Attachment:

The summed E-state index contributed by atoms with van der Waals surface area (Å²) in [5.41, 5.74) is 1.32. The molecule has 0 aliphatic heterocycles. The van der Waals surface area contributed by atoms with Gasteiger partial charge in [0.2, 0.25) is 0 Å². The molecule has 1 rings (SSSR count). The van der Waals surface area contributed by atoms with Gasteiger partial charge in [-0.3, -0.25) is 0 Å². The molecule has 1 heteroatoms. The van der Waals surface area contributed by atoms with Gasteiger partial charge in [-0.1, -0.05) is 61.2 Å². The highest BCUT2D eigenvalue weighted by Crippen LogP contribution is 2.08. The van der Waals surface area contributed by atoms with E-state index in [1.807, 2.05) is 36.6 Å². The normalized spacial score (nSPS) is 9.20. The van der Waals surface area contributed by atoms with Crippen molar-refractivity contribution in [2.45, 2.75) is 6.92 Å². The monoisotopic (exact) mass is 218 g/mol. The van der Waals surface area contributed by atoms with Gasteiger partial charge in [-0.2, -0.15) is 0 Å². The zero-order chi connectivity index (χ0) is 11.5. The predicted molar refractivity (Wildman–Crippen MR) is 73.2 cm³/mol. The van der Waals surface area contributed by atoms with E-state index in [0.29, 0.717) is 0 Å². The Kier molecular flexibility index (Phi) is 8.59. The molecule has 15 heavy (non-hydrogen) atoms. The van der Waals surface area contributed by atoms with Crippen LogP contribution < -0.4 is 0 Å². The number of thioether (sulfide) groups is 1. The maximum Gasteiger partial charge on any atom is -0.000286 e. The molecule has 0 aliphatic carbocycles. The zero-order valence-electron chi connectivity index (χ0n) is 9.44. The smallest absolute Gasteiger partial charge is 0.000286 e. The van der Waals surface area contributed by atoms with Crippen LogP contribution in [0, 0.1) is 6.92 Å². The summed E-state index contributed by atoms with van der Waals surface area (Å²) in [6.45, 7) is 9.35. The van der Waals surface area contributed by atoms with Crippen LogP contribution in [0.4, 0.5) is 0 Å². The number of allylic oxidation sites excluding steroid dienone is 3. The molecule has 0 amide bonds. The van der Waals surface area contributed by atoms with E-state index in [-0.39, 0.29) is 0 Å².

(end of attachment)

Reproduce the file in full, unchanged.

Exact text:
The summed E-state index contributed by atoms with van der Waals surface area (Å²) in [5.41, 5.74) is 1.32. The molecule has 0 aliphatic heterocycles. The van der Waals surface area contributed by atoms with Gasteiger partial charge in [0.2, 0.25) is 0 Å². The molecule has 1 rings (SSSR count). The van der Waals surface area contributed by atoms with Gasteiger partial charge in [-0.3, -0.25) is 0 Å². The molecule has 1 heteroatoms. The van der Waals surface area contributed by atoms with Gasteiger partial charge in [-0.1, -0.05) is 61.2 Å². The highest BCUT2D eigenvalue weighted by Crippen LogP contribution is 2.08. The van der Waals surface area contributed by atoms with E-state index in [1.807, 2.05) is 36.6 Å². The normalized spacial score (nSPS) is 9.20. The van der Waals surface area contributed by atoms with Crippen molar-refractivity contribution in [2.45, 2.75) is 6.92 Å². The monoisotopic (exact) mass is 218 g/mol. The van der Waals surface area contributed by atoms with Gasteiger partial charge in [-0.2, -0.15) is 0 Å². The zero-order chi connectivity index (χ0) is 11.5. The predicted molar refractivity (Wildman–Crippen MR) is 73.2 cm³/mol. The van der Waals surface area contributed by atoms with E-state index in [0.29, 0.717) is 0 Å². The Kier molecular flexibility index (Phi) is 8.59. The molecule has 15 heavy (non-hydrogen) atoms. The van der Waals surface area contributed by atoms with Crippen LogP contribution < -0.4 is 0 Å². The number of thioether (sulfide) groups is 1. The maximum Gasteiger partial charge on any atom is -0.000286 e. The molecule has 0 aliphatic carbocycles. The zero-order valence-electron chi connectivity index (χ0n) is 9.44. The smallest absolute Gasteiger partial charge is 0.000286 e. The van der Waals surface area contributed by atoms with Crippen LogP contribution in [0, 0.1) is 6.92 Å². The summed E-state index contributed by atoms with van der Waals surface area (Å²) in [6.45, 7) is 9.35. The van der Waals surface area contributed by atoms with Crippen LogP contribution in [0.4, 0.5) is 0 Å². The number of allylic oxidation sites excluding steroid dienone is 3. The molecule has 0 amide bonds. The van der Waals surface area contributed by atoms with E-state index in [-0.39, 0.29) is 0 Å².